Open Access

Right and left amygdalae activation in patients with major depression receiving antidepressant treatment, as revealed by fMRI

  • Yen-Ting Chen1,
  • Min-Wei Huang2, 3,
  • I-Chung Hung1,
  • Hsien-Yuan Lane4 and
  • Chun-Ju Hou1Email author
Behavioral and Brain Functions201410:36

https://doi.org/10.1186/1744-9081-10-36

Received: 26 February 2014

Accepted: 23 September 2014

Published: 8 October 2014

Abstract

Background

A differential contribution of the right and left amygdalae to affective information processing has been proposed. However, the direction of this lateralization has not been confirmed. In this study, we used a pre- and post-treatment (escitalopram) design to analyze the relative differences between neural activity in the right and left amygdalae during exposure to emotional stimuli in currently depressed patients. To the best of our knowledge, this study is to compare neural activity between the left and right amygdalae in people with depression. Our findings could lead to the development of parameters or biomarkers for depressive symptoms and treatment response.

Methods

We used a pre–post-test design without a control group. Twenty currently depressed participants underwent an emotion processing task during fMRI. These participants were then treated with an antidepressant for 6 weeks. We used amygdala region-of-interest analysis to evaluate the hemodynamic response during exposure to colored emotional pictures.

Results

In total, thirteen of the 20 participants were placed into a separate group based on degree of response to antidepressants. The partial response group had an averaged HDRS score of 10.75 ± 2.25 and an averaged DBOLDLR signal of 189.18 ± 140.23 (m1 = 8), and the remitted group had an averaged HDRS score of 4.80 ± 1.64 and an averaged DBOLDLR signal of 421.26 ± 109.19 (m2 = 5). Each individual had lateralized amygdala activity, and the direction of asymmetry persisted following treatment. Amygdala responses to four types of emotional stimuli did not significantly change (p > 0.05) with treatment in either the right or the left amygdala. However, the difference in neural activity between the right and left amygdalae was greater after treatment, and the variation in neural activity was larger in the left amygdala.

Conclusions

We found that the response between the right and left amygdala did not differ in terms of time series, although activity increased after pharmaceutical treatment for each emotion tested. In the future, changes in BOLD signals as revealed by fMRI might be useful in evaluating the clinical manifestation of major depression.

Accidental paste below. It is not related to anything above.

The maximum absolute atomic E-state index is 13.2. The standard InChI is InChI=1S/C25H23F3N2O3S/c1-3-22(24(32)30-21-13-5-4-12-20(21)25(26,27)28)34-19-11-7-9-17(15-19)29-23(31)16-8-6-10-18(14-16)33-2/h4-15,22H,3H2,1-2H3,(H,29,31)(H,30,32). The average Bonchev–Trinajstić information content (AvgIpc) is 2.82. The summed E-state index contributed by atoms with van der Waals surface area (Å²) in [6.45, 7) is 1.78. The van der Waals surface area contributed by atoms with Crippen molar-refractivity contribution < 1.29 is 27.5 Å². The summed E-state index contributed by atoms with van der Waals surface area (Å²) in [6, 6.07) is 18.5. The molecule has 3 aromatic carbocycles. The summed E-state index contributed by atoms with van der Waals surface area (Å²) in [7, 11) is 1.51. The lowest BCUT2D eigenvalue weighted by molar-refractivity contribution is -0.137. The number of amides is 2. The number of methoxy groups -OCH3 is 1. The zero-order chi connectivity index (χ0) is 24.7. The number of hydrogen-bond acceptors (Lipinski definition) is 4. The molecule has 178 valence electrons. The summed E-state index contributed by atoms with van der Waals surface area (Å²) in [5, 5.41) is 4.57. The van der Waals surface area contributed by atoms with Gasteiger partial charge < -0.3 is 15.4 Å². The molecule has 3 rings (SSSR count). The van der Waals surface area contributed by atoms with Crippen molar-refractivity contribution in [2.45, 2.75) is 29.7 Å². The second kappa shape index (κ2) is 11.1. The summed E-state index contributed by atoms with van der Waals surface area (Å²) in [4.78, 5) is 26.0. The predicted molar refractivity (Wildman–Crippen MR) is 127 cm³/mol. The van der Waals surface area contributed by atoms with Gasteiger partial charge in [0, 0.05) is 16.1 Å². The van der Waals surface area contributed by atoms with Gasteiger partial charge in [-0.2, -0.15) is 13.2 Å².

Keywords

Amygdala DBOLDLR signal Emotion Major Depression Antidepressants

Background

Both animal studies and human studies with non-invasive techniques have indicated that the amygdala plays a crucial role in emotional processing [13]. Memories about a stimulus that are stored in the hippocampus can predict activation in the amygdala in response to the stimulus, indicating that the amygdala receives sensory input [4]. Impairments in emotional empathy have been mostly studied in people with neurological diseases with relatively diffuse injuries, such as traumatic brain injury, autism, and dementia [5]. Lesions of the amygdala caused by surgery or degenerative disease can impair emotional facial expression recognition, particularly for fearful expressions [6]. Neuroimaging studies in healthy participants have described a large increase in amygdala activity while individuals view photos of faces with fearful expressions [7, 8] and other emotionally valenced stimuli [912]. As individual studies have used varying paradigms and are limited by statistical power and sensitivity, it is still unclear whether the left or right amygdala is more consistently involved in emotional processing. Across studies, the left amygdala appears to be activated more often than the right amygdala, suggesting different roles for the left and right amygdalae in emotional processing [13]. Some studies have highlighted sex as a potential modulatory factor in emotional processing and its underlying neural mechanisms, and more broadly, the need to consider individual differences in understanding the neurobiology of emotion [14]. One study, which used quantitative meta-analysis, found no evidence to support amygdala lateralization as a function of sex or valence. Instead, their findings provided strong support for a functional dissociation between the left and right amygdala in terms of temporal dynamics [15].

Several fMRI studies have found increased amygdala activation in relation to self-reported anxiety and depression [1618]. One common probe of human amygdala function is the identification of emotional facial expressions. Results from several functional neuroimaging studies have suggested that in healthy adults, the amygdala responds more strongly to fearful faces than to other expressions, such as neutral or happy faces [8, 11, 12, 19, 20]. This pattern of activity is generally lateralized, with a greater response in the left amygdala for standard face presentations. However, when facial expressions are masked so that the initial emotion is not consciously perceived, the right amygdala shows greater activation [8, 12, 20]. Additionally, adults with amygdala lesions exhibit deficits in their ability to recognize certain facial expressions, especially fearful expressions [6, 2124]. In recent years, many researchers have investigated the role of the amygdala in emotional processing, learning, and memory. While most reports have emphasized the role of the amygdala in emotional processing, few have examined the differential contributions of the right and left amygdalae to affective information processing [25]. Many studies have observed lateralized amygdala activity, which is indicative of a hemisphere-specific processing difference between the left and right amygdalae. However, the direction of the reported lateralization is inconsistent [26]. In one study, the researchers hypothesized that in females with Turner syndrome, the right and left amygdalae play distinct but complementary roles that influence somatic and cognitive responses to emotional stimuli [27]. Right amygdala activation is associated with autonomic arousal, which indirectly influences cognitive processing centers in the left hemisphere, whereas left amygdala activation is linked to cognitive processing and recognition of emotional stimuli [27]. Some researchers have proposed that the left amygdala is more closely related to affective information encoding with a higher affinity for detailed feature extraction, while the right amygdala has a higher affinity for retrieval of pictorial or image-related affective information. Thus, the right amygdala may be involved in a faster but more superficial analysis of emotional stimuli compared with the left amygdala. These findings indicate that the left amygdala is more closely involved in language processing, while the right amygdala is more strongly engaged during fast, superficial, or gross analyses of affect-related information [26].